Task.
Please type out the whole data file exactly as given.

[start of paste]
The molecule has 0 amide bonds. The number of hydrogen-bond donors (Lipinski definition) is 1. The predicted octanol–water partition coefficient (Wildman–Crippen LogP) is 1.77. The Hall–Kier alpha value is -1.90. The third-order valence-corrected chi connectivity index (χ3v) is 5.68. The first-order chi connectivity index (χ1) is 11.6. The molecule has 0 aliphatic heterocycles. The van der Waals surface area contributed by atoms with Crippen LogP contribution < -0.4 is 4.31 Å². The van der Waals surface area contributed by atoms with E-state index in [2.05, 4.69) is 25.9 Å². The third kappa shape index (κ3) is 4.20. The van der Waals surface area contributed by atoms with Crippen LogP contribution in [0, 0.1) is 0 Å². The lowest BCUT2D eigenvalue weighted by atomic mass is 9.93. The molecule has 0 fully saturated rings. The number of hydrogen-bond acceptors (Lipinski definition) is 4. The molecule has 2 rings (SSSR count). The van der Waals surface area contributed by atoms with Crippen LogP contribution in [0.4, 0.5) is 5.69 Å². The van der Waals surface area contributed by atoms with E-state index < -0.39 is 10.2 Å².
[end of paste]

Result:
The molecule has 0 amide bonds. The number of hydrogen-bond donors (Lipinski definition) is 1. The predicted octanol–water partition coefficient (Wildman–Crippen LogP) is 1.77. The Hall–Kier alpha value is -1.90. The third-order valence-corrected chi connectivity index (χ3v) is 5.68. The first-order chi connectivity index (χ1) is 11.6. The molecule has 0 aliphatic heterocycles. The van der Waals surface area contributed by atoms with Crippen LogP contribution < -0.4 is 4.31 Å². The van der Waals surface area contributed by atoms with E-state index in [2.05, 4.69) is 25.9 Å². The third kappa shape index (κ3) is 4.20. The van der Waals surface area contributed by atoms with Crippen LogP contribution in [0, 0.1) is 0 Å². The lowest BCUT2D eigenvalue weighted by atomic mass is 9.93. The molecule has 0 fully saturated rings. The number of hydrogen-bond acceptors (Lipinski definition) is 4. The molecule has 2 rings (SSSR count). The van der Waals surface area contributed by atoms with Crippen LogP contribution in [0.4, 0.5) is 5.69 Å². The van der Waals surface area contributed by atoms with E-state index < -0.39 is 10.2 Å².